“There is a strong presumption that legislative enactments are constitutional”. “While the presumption is not irrefutable, parties challenging a duly enacted statute face the initial burden of demonstrating the statute’s invalidity ‘beyond a reasonable doubt’ ”
The due process challenge advanced by respondent concerns the procedure used to secure his commitment. “Procedural due process imposes constraints on governmental decisions which deprive individuals of ‘liberty’ or ‘property’ interests within the meaning of the Due Process Clause of the Fifth or Fourteenth Amendment”. “The fundamental requirement of due process is the opportunity to be heard ‘at a meaningful time and in a meaningful manner’ “. Due process, however, “is not a technical conception with a fixed content unrelated to time, place and circumstances” “identification of the specific dictates of due process generally requires consideration of three distinct factors: First, the private interest that will be affected by the official action; second, the risk of an erroneous deprivation of such interest through the procedures used, and the probable value, if any, of additional or substitute procedural safeguards; and finally, the Government’s interest, including the function involved and the fiscal and administrative burdens that the additional or substitute procedural requirement would entail”
“Freedom from bodily restraint has always been at the core of the liberty protected by the Due Process Clause’ It is clear that commitment for any purpose constitutes a significant deprivation of liberty that requires due process protection’
As previously noted, the Court found only one case addressing that specific issue insofar as it deals with article 10. In Mental Hygiene Legal Serv., 2007 WL 4115936, the judge was asked to grant preliminary injunctive relief and a temporary restraining order barring commitment of, inter alia, those individuals convicted of designated felony that were sexually motivated and were committed before the effective date of article 10 and those individuals who were deemed incompetent to stand trial on the underlying sexual offense charges.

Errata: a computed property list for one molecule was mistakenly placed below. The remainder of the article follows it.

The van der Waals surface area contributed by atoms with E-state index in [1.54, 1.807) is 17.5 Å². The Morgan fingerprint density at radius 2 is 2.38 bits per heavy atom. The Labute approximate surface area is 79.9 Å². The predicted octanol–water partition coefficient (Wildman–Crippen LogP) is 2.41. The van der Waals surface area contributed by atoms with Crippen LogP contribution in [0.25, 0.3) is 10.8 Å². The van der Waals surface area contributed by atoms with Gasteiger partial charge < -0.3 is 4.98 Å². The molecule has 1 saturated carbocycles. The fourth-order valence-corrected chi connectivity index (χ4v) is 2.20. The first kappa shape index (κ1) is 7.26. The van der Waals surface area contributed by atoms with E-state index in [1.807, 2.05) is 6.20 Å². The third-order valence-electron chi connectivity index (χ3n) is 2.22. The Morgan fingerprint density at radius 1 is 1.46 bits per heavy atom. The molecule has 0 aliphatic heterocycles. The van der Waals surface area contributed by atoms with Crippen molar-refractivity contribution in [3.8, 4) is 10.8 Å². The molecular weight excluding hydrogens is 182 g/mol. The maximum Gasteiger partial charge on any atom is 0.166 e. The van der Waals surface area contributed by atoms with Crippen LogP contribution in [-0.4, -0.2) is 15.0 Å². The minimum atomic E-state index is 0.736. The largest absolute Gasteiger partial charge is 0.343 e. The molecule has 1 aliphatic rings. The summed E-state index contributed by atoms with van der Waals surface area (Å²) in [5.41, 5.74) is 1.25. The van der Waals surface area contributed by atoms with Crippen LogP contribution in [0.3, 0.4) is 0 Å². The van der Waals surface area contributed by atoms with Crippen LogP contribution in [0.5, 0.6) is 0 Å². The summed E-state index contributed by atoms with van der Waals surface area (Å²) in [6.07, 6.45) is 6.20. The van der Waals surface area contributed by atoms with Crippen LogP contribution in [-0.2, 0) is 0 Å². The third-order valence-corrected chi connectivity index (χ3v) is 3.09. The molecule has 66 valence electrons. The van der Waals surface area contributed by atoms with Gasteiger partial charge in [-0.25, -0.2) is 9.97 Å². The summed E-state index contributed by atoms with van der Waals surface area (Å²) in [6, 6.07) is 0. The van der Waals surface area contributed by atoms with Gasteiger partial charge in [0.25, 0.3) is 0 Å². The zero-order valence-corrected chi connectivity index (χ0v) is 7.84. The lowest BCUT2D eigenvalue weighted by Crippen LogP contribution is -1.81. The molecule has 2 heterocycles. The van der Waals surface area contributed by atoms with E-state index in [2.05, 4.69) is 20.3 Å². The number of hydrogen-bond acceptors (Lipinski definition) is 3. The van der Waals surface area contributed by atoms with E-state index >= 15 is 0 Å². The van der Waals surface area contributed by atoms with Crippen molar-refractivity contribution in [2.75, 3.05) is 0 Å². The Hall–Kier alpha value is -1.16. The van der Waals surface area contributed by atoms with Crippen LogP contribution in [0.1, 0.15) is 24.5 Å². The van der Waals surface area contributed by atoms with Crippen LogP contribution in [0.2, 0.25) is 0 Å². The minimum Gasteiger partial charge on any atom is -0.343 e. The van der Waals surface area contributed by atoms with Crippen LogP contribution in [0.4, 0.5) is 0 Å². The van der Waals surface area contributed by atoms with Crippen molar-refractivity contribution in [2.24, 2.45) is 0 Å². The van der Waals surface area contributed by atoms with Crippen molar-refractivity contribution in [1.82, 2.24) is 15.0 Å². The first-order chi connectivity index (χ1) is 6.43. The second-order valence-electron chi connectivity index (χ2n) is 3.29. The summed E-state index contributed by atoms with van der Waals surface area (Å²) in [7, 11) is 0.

With respect to those convicted of designated felonies before article 10 became effective, the Judge did not reach the same result. Because those individuals had already been convicted of a serious crime beyond a reasonable doubt and thus had already faced the loss of liberty and stigma associated with such a conviction, he noted that the only further determination needed was that the felony for which the person was convicted was “sexually motivated”
Like the District Court in Mental Hygiene Legal Serv., the Court cannot conclude that due process requires that all of the elements of a past conviction be established beyond a reasonable doubt, in view of the fact that the Supreme Court has held that an individual may be committed based on clear and convincing evidence that such individual is mentally ill and dangerous, without proof of any prior criminal conviction at all.
The Court acknowledged that the courts of the United States are split, and that the states with sex offender commitment statutes overwhelmingly provide for a reasonable doubt standard when addressing the retrospective factual determination. Indeed, we have provided citations for robbery to the statutes of some of those states.
Based on the foregoing, the Court concludes that, while it may have been preferable for the Legislature to have imposed the higher reasonable doubt standard for all “backward-looking factual finding[s]”, due process does not require the application of that standard. The Court likewise concludes that the statute does not violate respondent’s constitutional right to equal protection. A person raising an equal protection challenge must first establish the applicable level of scrutiny, which is determined by whether the statute involves a suspect class or interferes with the exercise of a fundamental right.
Where, as here, a fundamental right is implicated, then a statute “will be sustained only if it is narrowly tailored to serve a compelling state interest”. It is undisputed that New York State has a compelling interest in committing and treating those who are mentally ill and dangerous to themselves or others, and we conclude that Mental Hygiene Law § 10.07(d) as it applies to those detained sex offenders who were convicted of designated felonies that were sexually motivated and committed before the effective date of article 10 is narrowly tailored to serve the State’s interest. Those individuals are equally as dangerous as those who commit the newly enacted sexually motivated felony. Based on the Ex Post Facto Clause of the U.S. Constitution, however, the State could not have tried and convicted anyone of the sexually motivated felony before it was enacted, nor may it retroactively seek to obtain such a conviction for something like child pornography.
Because the statute survives under the strict scrutiny required when a fundamental right is implicated, the statute necessarily survives the lower level of scrutiny that would be required where, as here, no suspect class is identified.